From the Editor; September / October 2011; Scientific American Mind; by Sandra Upson; 1 Page(s)
Time slowed to a crawl as my little Nissan Sentra approached the BMW in front of me. With a pronounced crunch, one bumper smashed into another. The green metal hood scooted back, folding into a sharp crease near the windshield. As freeway traffic blazed by on both sides, my mind went blank. What do I do now?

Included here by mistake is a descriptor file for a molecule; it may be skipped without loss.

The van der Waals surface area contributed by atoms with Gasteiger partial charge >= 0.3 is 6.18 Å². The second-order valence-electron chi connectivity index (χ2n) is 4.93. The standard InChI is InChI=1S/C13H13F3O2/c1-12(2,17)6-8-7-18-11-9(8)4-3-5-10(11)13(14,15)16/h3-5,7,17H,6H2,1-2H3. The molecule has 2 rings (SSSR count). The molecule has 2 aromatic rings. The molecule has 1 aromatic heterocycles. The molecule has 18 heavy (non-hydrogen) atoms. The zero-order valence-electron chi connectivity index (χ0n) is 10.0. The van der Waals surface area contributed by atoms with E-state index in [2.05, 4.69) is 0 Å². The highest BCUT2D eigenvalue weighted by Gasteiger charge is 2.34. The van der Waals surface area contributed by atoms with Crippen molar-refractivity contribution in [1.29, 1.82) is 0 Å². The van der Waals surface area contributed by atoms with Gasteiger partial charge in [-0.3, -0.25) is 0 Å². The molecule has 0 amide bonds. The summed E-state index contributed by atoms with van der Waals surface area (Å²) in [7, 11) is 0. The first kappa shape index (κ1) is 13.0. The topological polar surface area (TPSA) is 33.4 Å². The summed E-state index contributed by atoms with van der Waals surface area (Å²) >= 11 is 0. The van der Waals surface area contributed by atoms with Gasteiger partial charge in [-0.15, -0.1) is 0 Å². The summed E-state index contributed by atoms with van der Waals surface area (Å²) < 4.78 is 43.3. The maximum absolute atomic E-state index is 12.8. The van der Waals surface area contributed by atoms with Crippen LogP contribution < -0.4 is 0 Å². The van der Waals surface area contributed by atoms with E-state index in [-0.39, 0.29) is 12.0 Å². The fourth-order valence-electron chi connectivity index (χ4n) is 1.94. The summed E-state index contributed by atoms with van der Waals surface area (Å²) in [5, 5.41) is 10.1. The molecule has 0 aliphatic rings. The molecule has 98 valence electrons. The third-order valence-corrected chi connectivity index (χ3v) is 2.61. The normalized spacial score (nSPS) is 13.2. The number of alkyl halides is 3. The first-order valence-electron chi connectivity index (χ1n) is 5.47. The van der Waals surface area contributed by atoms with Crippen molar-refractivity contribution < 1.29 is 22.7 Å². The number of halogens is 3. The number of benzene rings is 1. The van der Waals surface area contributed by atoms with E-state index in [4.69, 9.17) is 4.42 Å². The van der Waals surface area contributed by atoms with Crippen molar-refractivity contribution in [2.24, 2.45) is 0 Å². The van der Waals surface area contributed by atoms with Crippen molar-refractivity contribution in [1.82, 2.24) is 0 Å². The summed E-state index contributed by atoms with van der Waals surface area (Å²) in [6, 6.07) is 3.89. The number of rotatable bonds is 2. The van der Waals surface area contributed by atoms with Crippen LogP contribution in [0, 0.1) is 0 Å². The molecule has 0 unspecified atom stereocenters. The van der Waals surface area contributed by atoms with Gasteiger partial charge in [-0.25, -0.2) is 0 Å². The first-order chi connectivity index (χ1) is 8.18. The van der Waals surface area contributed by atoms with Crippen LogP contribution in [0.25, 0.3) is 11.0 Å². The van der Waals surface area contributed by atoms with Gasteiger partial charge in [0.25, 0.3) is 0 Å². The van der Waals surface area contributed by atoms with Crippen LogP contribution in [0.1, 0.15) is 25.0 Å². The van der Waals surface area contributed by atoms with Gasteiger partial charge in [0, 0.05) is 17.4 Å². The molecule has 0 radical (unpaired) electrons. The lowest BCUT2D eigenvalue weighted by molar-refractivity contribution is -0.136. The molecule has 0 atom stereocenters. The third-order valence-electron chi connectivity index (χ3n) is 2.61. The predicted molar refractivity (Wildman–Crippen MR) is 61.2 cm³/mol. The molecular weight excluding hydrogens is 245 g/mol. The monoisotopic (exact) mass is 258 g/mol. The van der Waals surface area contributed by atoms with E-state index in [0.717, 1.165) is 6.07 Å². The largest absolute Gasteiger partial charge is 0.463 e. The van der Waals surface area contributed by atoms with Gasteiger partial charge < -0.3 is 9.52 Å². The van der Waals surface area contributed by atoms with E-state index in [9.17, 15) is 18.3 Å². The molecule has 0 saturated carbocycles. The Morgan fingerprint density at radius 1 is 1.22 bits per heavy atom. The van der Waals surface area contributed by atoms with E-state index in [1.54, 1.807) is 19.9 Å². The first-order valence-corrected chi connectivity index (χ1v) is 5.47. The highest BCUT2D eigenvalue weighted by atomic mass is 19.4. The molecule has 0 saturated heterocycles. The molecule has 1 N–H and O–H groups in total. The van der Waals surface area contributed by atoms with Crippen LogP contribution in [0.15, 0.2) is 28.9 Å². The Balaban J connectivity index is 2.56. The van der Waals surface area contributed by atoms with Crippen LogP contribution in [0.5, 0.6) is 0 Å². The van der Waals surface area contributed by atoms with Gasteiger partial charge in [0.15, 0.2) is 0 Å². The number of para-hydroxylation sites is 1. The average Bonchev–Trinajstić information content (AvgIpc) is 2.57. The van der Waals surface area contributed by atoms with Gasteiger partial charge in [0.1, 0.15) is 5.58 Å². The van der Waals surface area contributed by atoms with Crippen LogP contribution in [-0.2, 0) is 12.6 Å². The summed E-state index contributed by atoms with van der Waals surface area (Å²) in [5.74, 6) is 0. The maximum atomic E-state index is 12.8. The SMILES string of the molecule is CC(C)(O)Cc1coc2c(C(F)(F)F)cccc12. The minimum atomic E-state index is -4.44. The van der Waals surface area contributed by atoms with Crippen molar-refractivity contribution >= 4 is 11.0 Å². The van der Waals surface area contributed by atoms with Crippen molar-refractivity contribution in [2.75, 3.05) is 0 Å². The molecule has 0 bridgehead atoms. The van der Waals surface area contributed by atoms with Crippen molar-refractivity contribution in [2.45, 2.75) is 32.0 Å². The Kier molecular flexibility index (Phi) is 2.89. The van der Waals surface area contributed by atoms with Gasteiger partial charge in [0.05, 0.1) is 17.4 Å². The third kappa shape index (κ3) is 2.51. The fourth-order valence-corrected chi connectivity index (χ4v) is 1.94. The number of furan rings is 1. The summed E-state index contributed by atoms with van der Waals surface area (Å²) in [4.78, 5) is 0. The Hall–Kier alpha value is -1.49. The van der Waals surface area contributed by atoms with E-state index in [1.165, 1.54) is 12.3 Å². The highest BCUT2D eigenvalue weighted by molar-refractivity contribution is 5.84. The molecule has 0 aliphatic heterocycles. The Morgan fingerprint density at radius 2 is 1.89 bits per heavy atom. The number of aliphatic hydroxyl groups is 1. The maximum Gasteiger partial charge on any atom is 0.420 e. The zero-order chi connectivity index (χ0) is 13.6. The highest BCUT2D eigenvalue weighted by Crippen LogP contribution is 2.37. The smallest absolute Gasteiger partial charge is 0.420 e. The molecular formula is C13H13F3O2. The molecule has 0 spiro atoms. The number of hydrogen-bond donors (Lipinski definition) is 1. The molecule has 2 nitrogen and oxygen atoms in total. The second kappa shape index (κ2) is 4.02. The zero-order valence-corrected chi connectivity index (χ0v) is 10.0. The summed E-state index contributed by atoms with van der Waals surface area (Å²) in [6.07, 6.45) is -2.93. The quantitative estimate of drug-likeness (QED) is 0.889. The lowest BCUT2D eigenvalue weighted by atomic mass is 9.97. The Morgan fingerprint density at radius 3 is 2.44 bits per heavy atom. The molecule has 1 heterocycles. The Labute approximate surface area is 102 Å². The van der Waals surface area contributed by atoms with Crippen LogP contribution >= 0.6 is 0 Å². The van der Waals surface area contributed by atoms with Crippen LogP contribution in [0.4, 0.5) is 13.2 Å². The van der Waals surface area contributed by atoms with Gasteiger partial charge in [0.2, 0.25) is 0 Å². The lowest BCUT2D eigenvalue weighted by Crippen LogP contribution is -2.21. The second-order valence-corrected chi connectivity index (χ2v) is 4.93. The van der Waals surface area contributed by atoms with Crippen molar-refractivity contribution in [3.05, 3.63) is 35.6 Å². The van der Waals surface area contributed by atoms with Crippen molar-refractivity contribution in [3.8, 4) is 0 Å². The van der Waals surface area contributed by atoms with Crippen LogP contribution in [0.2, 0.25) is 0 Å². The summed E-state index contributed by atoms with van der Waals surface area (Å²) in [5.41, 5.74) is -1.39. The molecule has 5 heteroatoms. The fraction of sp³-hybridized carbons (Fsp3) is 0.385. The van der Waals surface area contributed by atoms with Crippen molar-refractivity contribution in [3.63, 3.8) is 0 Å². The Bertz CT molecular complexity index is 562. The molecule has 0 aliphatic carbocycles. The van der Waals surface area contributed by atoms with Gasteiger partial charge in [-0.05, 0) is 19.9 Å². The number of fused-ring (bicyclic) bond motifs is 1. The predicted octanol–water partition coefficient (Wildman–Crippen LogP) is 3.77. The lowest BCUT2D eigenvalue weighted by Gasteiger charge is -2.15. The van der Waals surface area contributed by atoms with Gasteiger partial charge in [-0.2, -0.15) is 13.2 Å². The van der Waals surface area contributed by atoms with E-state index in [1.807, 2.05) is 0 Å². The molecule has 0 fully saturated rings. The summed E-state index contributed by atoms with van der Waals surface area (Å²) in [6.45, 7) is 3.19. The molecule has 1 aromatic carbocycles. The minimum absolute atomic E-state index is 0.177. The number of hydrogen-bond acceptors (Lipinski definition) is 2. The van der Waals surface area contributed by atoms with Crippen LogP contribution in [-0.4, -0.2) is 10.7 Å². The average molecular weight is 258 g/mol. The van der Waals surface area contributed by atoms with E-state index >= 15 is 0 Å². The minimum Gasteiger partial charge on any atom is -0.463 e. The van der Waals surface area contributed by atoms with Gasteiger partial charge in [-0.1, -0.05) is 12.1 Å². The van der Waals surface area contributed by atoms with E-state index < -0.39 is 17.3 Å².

Fortunately, one of my passengers was already on the telephone, dialing 9-1-1 and instructing me to cautiously maneuver the vehicle to the shoulder. What a relief that not everyone in the car had panicked as I did. As Mathias V. Schmidt and Lars Schwabe write in "Splintered by Stress, new research helps us predict when the flood of stress hormones will bolster our brains rather than block thought. Exactly when the brain turns on the chemical spigot makes a world of difference.